The Scorpion Rules

“Remember when kings used to be required to have children? I require you to have children. You want to be a king, I require you to have children. You want to be a president, you want to be a general, you want to be a lord high dog catcher–if you’re in charge of blowing stuff up, I require you to have children.”


When the world finally collapses because of what we have done to it, what will become of us? The ice caps are melting, societies are rebelling, Russia is…who the hell knows what Russia is doing. The world is scary as shit right now.

Erin Bow seems to understand that fact. Her new book, The Scorpion Rules, lays out exactly what may happen when all that nastiness comes to a head. And it’s one of those dystopian scenarios that is just believable enough to be absolutely terrifying.

You know that global warming thing everyone talks about? It has completely melted the polar ice, redistributing the earth’s water sources–which means also redistributing much of the population. And with any population redistribution comes war. Lots of it.

Enter Talis–an AI created to solve this crisis of change. The humans, I’m sure, imagined him mostly a structural engineer–come in, fix some infrastructure, move some bodies around, build some walls, done. Instead, what they got was a being a lot more like Marvel’s Vision–wholly devoted only to the perfect solution. BOOM! Cities got blown up. Obviously, people were pissed. Still, it didn’t work. Cities get attention, but are, to a point, expendable.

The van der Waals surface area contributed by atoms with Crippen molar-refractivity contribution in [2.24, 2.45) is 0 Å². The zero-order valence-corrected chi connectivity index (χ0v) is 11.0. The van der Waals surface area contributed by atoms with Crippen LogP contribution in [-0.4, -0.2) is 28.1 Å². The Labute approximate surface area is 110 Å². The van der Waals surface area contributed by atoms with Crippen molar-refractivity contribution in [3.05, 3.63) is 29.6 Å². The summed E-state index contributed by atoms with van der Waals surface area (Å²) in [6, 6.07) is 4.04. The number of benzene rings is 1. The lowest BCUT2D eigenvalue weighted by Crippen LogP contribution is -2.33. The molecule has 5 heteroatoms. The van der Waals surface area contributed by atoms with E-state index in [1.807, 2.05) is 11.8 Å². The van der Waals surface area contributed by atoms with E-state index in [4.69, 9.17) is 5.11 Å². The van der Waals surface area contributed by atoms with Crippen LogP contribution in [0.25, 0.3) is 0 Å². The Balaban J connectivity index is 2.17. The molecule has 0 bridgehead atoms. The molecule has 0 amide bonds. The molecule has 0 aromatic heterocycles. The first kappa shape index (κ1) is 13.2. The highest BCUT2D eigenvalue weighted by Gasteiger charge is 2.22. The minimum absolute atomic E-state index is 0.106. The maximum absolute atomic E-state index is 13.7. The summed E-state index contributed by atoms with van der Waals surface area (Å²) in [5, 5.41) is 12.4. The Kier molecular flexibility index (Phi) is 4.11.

Talis had to make things personal. Enter the Preceptures. To be eligible for a high power position, you must have a child. Why? Because that child will be sent to a monastery and be held hostage. If you go to war with another country, that child will be the first one killed (along with the child of the leader you go to war with).


Talis don’t mess around, ya’ll.

Most books written 400+ years in our future include space ships and Mars and Earth being eradicated and desolate. Really, not that much has changed in this book as far as technology. The children still milk goats and eat zucchini and read Socrates, all on a farm/monastery in Canada. The biggest advances surround the AIs, and that is to be expected. The shape of the earth has shifted, but people still inhabit it.

I think that’s why this book was so relatable and therefore so alarming. I know we are all trying to get to Mars and colonize space, but the future in this book seems so much more likely to me. And oh man did it make my heart race. It’s part dystopian YA, part scifi, part thriller. By the end of it, I was screaming right along with Greta. I’m going to leave you with this image: APPLE CIDER PRESS.

Essentially:  BUY THIS BOOK. Right now. Click the link below. It comes out today, and you need to have it. I promise. It needs to be on everyone’s TBR. Trust me.


Netgalley provided this ARC for an unbiased review. Releases September 22. All links are affiliate links.


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